t byfield on 15 Feb 2001 04:59:18 -0000

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Re: <nettime> Usenet archives sold?

geert@xs4all.nl (Thu 02/15/01 at 12:17 PM +1100):

> The Usenet archives thread is raising interesting questions and I think we
> should further list these questions rather than getting into a big
> capitalism debate. As far as I can see the issue of Google *owning* Usenet
> archives should have been discussed much earlier, when Dejanews started
> archiving Usenet for commercial purposes. This debate is not about the right
> of this or that company to make money, but about the question if they should
> do that with other people's writing, without asking permission.

a critique from the standpoint of the commodity, which fetishizes
the author and his (yeah, his) rights. salted with some misunder-
standing, i think, about american and european cosntructions of
what those rights are: exploitation, on the one hand, and moral
right on the other. neither fares very well in the face of commu-
nications structured by protocols; they fare even worse when the
communications shift from one protocol to another, which is what
the dejanews archives did.

it *was* debated quite extensively when dejanews started archiving
usenet, but the debates were academic, as they say, because no one 
could stop them--from doing what exactly? from accepting a newsfeed 
(a) without expiring the articles, and (b) feeding it to an NNTP->
HTML gateway. this first distinction, no expiry, was simply a func-
tion of NNTP servers, a means of minimizing storage because disks
were expensive. the second, the gateway, was quite insightful: the
manipulability of web display made linear archives nonlinear. that
mini-convergence came as a shock. in a way, i suppose it was an ur-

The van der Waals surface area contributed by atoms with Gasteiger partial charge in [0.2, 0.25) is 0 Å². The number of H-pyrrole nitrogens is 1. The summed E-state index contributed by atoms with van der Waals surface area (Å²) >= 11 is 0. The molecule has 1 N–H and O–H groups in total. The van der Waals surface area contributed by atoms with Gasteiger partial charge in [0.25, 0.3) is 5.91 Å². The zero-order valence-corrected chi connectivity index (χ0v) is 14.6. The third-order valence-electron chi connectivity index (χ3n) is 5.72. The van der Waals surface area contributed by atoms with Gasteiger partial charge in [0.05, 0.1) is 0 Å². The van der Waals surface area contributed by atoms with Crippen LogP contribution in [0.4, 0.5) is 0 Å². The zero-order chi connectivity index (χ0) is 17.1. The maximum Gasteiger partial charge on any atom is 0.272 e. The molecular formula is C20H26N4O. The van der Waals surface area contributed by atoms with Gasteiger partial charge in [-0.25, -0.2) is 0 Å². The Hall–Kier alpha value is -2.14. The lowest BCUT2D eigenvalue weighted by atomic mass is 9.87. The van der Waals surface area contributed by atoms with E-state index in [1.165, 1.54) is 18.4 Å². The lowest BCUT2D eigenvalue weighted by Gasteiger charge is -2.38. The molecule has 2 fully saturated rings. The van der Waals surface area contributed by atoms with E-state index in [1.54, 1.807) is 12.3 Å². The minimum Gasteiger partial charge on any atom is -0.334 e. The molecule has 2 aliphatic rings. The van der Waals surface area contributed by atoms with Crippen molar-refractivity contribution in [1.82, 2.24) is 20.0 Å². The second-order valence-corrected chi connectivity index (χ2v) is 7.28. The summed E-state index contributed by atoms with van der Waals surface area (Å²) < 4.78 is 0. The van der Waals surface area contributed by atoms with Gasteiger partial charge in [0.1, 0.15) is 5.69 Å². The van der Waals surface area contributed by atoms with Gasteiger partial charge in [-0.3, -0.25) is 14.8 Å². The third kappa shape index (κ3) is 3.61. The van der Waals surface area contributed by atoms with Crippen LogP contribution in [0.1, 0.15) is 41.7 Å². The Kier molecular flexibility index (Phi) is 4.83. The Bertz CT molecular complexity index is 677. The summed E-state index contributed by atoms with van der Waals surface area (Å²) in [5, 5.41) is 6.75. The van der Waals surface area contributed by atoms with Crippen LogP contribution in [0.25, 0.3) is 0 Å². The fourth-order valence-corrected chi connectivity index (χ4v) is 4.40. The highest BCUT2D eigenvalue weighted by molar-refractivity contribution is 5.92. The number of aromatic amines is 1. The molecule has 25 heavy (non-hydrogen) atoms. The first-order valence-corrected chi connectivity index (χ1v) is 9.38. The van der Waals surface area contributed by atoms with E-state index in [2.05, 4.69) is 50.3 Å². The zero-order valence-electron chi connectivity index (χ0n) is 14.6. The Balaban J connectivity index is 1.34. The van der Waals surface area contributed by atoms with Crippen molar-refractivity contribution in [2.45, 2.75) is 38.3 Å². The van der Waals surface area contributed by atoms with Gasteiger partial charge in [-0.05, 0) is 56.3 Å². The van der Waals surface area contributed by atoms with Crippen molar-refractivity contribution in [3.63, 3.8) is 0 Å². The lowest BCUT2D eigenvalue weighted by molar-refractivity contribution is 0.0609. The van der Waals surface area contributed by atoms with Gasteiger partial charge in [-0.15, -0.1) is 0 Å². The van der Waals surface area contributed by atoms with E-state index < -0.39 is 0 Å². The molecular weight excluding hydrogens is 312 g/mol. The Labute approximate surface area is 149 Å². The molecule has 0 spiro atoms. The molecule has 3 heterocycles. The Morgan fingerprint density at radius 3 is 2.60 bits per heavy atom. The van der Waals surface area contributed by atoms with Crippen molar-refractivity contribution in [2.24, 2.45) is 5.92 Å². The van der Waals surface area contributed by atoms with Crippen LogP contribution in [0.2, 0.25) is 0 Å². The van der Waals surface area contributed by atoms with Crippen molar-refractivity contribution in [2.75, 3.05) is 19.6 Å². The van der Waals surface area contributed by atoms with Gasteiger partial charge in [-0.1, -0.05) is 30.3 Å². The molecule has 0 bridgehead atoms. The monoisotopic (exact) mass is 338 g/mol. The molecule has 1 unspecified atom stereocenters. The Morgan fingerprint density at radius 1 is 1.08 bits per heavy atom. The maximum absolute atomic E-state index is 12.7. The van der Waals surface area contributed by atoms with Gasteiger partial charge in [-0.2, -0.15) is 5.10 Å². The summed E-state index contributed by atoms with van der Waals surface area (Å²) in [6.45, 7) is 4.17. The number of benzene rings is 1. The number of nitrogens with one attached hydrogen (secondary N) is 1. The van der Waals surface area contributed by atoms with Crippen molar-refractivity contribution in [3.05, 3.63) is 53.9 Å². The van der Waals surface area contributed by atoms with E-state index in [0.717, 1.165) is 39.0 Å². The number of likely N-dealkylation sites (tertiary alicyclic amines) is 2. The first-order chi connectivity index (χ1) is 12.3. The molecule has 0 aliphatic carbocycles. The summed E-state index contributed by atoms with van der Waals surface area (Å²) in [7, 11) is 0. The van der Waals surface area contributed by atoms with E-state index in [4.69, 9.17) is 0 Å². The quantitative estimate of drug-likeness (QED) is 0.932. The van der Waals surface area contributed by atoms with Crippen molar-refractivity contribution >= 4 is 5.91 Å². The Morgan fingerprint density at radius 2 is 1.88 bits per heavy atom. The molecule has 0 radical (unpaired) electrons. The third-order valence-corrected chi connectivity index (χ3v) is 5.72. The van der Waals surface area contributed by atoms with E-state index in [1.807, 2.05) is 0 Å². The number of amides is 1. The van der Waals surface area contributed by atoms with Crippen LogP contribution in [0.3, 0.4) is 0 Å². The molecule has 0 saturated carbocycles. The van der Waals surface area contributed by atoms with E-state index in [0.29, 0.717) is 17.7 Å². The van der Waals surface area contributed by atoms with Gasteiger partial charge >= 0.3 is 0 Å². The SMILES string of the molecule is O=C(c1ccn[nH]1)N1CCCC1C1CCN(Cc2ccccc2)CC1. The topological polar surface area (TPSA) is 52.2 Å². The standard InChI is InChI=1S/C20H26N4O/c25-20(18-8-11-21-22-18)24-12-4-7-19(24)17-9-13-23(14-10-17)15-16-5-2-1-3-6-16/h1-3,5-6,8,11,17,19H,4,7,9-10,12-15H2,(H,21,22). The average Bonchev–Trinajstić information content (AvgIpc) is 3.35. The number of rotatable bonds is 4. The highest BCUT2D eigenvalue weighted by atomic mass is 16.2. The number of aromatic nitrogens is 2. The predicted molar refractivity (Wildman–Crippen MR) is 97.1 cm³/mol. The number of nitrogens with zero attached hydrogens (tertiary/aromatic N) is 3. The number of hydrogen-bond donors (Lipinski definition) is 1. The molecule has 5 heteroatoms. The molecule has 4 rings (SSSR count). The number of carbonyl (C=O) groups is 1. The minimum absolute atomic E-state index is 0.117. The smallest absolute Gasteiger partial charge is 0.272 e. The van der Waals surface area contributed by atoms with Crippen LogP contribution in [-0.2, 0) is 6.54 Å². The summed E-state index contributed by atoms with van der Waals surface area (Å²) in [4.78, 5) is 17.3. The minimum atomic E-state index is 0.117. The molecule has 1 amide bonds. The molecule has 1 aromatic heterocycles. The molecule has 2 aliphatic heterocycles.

'repurposing,' a necessary stage in the production of the category
'content': the transformation of a mass of transient communications 
into a semi-permanent historical record. of course, that had hap-
pened countless time before--but never to an entire genre. i'm not
sure i'd call usenet a genre now, but it was one then, i think.

the widespread reaction at the time was horror that all those posts
had not in fact gone away. so imagine what would have happened, had
dejanews compiled cumulative lists of every usenet post attributed
to an email address over the past few years then sent a request for 
permission to publicly archive them all... *paroxysms* of paranoia.

nevermind that the vast majority of those messages include material 
that's quoted with attribution, sometimes three, four, five levels 
deep--with the occasional copyright violation tossed in, quoted, re-
dacted, as well as the forgeries, etc. to suggest that it would have
been possible to request fine-grained permissions for such a topolo-
gically intertextual nightmare completely misses the point of what 
usenet is and how it works. it wasn't culturally, institutionally,
or even technically possible to subject usenet to the norms of paper-
based publishing.

and it misses as well usenet's place within the larger framework of 
protocols and interfaces. email was presumptively 'private,' whereas 
the web and gopher were 'public.' usenet inhabited a curious middle 
ground, similar in a way to IRC, of publicly accessible but (it was
assumed) transient conversations; unlike IRC, though, its ability to
function relied on a formalized hierarchy, which itself was sustained 
by procedures for starting new groups. (there are other differences,
of course--sync and async characteristics, for example). 

the social and institutional basis of usenet was very much of a piece 
with its 'content', too: authorship of any given element was secondary 
to the flow of conversation. this logic is reflected in its distribu-
tion system, which is quite unlike that of any other protocol (although 
caching systems to optimize web traffic have started to recapitulate 
the usenet model).


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